In any case, the fact remains that, as of today, there is no law, as far as my knowledge goes, that forces private individuals or private companies to select their employees in a particular manner, including without discrimination on grounds of religion. Let me reiterate that I strongly believe in secular values and equal respect for all religions. I also believe that merit, and not religion, should be the basis for selecting employees. This is what is the ideal situation. At the same time, as mentioned above, the law does not make it binding or mandatory that you cannot select your employee of your choice.
Of course, when it comes to employment under the State, the legal position is entirely different and there is a complete prohibition on discrimination on the grounds of religion. However, such prohibition on discrimination on the grounds of religion is not applicable to employment under a private entity. There is no such law in so far as my knowledge goes. Whatever legal provisions were of some relevance in this regard, I have quoted above. There is no other relevant legal provision in this regard as per my knowledge. And, the objective is very clear. Even private person (individual or a private company) must have complete freedom to select and employ any person of his choice in his private affairs or private business. The State does not intrude upon this freedom.
In the above case, where a Muslim MBA student Zeeshan Khan was refused employment by a private company namely, Hari Krishna Exports Pvt. Ltd., on the ground that he is a Muslim and that the particular job was available only for non-Muslims, I am of the considered opinion that the company has acted in a rude and also a crude manner even though it has not violated any legal provision. It would perhaps have been advisable for the said company to politely decline the employment to the said person giving any non-controversial valid reasons. However, merely because the said company (or, an employee of the company) used some inappropriate or inept language to deny employment (for which there was no prohibition under law), it cannot be said that the company has done something wrong in law.
Another aspect of this case is the registration of an FIR by Mumbai police against the said company reportedly under Section 153-B of IPC for the said alleged “religious discrimination”. This section is reproduced below:
“153-B. Imputations, assertions prejudicial to national integration.—(1) Whoever, by words either spoken or written or by signs or by visible representations or otherwise,—
(a) makes or publishes any imputation that any class of persons cannot, by reason of their being members of any religious, racial, language or regional group or caste or community, bear true faith and allegiance to the Constitution of India as by law established or uphold the sovereignty and integrity of India, or
(b) asserts, counsels, advises, propagates or publishes that any class of persons shall, by reason of their being members of any religious, racial, language or regional group or caste or community, be denied or deprived of their rights as citizens of India, or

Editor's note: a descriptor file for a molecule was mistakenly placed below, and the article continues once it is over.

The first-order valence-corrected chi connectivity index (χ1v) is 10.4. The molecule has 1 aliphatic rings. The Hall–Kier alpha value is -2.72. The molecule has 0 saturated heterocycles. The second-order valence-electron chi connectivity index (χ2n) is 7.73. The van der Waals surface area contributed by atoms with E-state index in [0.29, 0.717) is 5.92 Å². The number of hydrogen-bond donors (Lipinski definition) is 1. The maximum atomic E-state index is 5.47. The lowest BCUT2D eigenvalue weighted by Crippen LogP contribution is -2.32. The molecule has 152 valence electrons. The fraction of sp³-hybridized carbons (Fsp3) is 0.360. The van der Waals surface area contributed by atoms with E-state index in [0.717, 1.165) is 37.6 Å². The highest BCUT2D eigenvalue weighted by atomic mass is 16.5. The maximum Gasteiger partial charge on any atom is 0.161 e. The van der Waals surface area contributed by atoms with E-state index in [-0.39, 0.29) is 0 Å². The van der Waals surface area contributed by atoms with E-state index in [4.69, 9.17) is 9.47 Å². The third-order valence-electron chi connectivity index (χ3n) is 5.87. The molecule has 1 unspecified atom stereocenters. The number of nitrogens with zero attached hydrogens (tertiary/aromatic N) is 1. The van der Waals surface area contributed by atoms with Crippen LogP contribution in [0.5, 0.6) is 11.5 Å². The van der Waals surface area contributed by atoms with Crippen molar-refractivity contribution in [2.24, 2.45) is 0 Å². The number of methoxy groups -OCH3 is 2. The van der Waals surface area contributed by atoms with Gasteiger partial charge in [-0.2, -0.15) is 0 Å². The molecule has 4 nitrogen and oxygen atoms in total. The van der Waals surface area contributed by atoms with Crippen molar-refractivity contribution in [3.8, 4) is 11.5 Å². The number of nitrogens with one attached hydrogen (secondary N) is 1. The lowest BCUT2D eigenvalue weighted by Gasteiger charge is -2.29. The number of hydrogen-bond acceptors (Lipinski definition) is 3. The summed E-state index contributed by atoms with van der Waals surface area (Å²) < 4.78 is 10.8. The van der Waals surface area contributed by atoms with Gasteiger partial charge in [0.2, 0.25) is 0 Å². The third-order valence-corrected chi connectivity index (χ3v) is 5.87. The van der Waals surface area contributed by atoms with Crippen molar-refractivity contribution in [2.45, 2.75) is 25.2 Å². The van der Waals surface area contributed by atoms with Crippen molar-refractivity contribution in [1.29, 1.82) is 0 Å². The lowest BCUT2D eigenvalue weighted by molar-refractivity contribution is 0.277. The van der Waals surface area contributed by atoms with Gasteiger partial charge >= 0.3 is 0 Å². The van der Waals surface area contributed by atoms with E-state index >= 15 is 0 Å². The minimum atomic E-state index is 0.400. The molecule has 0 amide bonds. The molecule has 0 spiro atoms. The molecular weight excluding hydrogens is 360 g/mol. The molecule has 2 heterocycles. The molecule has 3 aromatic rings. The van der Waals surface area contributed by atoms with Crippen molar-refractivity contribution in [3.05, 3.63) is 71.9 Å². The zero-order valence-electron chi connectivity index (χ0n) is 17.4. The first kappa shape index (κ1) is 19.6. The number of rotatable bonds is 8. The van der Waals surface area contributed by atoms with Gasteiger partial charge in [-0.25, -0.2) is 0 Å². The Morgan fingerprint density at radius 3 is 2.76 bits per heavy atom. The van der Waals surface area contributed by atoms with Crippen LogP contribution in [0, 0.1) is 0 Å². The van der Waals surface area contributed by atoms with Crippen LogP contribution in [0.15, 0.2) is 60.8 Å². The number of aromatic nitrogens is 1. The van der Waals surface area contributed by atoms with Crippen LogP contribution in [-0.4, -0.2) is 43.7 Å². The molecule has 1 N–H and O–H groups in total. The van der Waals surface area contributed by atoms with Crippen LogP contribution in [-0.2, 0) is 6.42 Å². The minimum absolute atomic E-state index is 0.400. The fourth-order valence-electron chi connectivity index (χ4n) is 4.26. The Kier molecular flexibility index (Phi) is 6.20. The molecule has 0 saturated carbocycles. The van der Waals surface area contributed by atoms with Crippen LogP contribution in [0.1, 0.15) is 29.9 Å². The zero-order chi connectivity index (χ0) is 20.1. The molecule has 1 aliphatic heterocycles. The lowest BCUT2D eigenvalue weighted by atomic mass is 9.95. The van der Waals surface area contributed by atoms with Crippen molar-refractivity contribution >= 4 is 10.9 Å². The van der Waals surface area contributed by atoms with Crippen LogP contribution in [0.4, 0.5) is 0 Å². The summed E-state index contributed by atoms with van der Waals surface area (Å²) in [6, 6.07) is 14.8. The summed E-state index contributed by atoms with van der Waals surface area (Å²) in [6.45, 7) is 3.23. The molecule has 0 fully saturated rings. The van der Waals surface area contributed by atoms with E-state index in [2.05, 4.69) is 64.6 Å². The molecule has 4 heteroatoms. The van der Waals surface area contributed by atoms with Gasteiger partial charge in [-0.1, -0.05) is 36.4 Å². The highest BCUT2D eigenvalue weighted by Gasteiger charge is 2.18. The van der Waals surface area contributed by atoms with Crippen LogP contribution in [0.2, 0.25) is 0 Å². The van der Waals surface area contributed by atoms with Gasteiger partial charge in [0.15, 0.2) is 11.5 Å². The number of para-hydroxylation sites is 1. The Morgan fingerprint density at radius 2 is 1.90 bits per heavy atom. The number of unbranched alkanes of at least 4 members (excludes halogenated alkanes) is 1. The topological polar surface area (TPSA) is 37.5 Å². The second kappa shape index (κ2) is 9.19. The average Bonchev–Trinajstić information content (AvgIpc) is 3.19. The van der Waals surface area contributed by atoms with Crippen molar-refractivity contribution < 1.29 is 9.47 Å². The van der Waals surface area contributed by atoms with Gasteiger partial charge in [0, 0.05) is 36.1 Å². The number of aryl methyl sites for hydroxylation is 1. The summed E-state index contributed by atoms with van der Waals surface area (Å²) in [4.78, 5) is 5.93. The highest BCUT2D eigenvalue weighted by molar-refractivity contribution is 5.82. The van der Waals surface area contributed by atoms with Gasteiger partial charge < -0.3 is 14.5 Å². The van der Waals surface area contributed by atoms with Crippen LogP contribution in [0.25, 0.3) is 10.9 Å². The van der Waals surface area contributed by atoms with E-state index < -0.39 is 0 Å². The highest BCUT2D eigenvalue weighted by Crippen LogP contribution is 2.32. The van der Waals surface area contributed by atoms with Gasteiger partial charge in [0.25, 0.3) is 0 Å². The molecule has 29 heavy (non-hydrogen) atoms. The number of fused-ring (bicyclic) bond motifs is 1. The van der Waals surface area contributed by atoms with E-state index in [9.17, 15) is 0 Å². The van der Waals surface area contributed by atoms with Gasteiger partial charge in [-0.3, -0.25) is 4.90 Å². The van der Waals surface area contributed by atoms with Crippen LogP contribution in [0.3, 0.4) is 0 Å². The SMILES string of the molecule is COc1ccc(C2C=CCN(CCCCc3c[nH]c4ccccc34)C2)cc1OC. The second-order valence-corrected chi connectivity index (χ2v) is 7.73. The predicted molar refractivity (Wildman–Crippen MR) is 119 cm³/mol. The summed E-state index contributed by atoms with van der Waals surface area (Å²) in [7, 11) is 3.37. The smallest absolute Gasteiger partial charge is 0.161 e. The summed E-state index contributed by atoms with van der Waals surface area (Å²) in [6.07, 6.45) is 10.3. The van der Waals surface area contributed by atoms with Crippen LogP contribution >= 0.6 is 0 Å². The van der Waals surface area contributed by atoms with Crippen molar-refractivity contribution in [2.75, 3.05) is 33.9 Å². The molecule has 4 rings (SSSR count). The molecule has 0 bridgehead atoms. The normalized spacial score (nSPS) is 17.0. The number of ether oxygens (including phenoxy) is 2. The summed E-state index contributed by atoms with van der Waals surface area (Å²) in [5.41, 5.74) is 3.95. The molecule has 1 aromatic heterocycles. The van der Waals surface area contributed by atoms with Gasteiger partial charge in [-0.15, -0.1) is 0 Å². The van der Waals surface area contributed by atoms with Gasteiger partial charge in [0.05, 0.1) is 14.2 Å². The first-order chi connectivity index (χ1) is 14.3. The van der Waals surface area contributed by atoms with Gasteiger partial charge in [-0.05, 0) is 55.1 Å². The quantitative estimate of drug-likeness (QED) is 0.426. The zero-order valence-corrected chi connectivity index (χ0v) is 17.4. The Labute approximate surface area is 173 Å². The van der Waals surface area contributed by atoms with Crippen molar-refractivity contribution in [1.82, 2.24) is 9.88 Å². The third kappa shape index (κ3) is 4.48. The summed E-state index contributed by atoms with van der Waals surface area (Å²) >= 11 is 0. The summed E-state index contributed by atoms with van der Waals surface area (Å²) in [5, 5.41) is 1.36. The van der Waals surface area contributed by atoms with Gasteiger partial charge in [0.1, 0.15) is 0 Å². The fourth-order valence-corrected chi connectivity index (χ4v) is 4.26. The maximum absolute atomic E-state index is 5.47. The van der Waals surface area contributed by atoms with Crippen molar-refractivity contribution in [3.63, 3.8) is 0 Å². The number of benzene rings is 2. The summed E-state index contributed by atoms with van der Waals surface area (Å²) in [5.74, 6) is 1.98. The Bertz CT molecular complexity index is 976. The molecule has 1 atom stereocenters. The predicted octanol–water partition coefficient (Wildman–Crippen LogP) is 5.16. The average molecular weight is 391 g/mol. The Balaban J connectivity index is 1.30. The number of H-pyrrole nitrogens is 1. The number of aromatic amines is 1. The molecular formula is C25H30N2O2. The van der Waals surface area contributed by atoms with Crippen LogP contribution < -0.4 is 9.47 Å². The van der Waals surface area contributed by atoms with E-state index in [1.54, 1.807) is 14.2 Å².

(c) makes or publishes any assertion, counsel, plea or appeal concerning the obligation of any class of persons, by reason of their being members of any religious, racial, language or regional group or caste or community, and such assertion, counsel, plea or appeal causes or is likely to cause disharmony or feelings of enmity or hatred or ill-will between such members and other persons,
shall be punished with imprisonment which may extend to three years, or with fine, or with both.
(2) Whoever commits an offence specified in sub-section (1), in any place of worship or in any assembly engaged in the performance of religious worship or religious ceremonies, shall be punished with imprisonment which may extend to five years and shall also be liable to fine.”
Frankly speaking, I do not find anything in the above section which can apply to the above act of the said company and make it an offence under Section 153-B IPC or otherwise. The company in its email, merely stated that the said job is only for non-Muslims. Even if this language was inappropriate and impolite, how does it make out an offence under Section 153-B of IPC? The attempt of Mumbai police in registering the said offence against the company is ridiculous and appears to be a knee-jerk reaction to media hype on this issue. I reiterate that in my considered opinion, howsoever undesirable the language used by the company might have been while refusing employment to the said Muslim youth, there is no violation of any legal provision, much less any offence being made out in this act. In fact, protection of the fundamental rights guaranteed under (a) of Article 20 of the Constitution is available to the company in respect of this offence registered by Mumbai police, which lays down as under:
“20. Protection in respect of conviction for offences.—(1) No person shall be convicted of any offence except for violation of a law in force at the time of the commission of the act charged as an offence, nor be subjected to a penalty greater than that which might have been inflicted under the law in force at the time of the commission of the offence.”
This matter shows as to how media hype can create situations that are not mandated under the existing laws and/or the Constitution.
Before I end, let me again put the disclaimer that I have tried to discuss only the constitutional and legal issues involved in this matter and that I full respect all religions and I also feel that the language used by the said company was perhaps undesirable, even though it was legally permissible.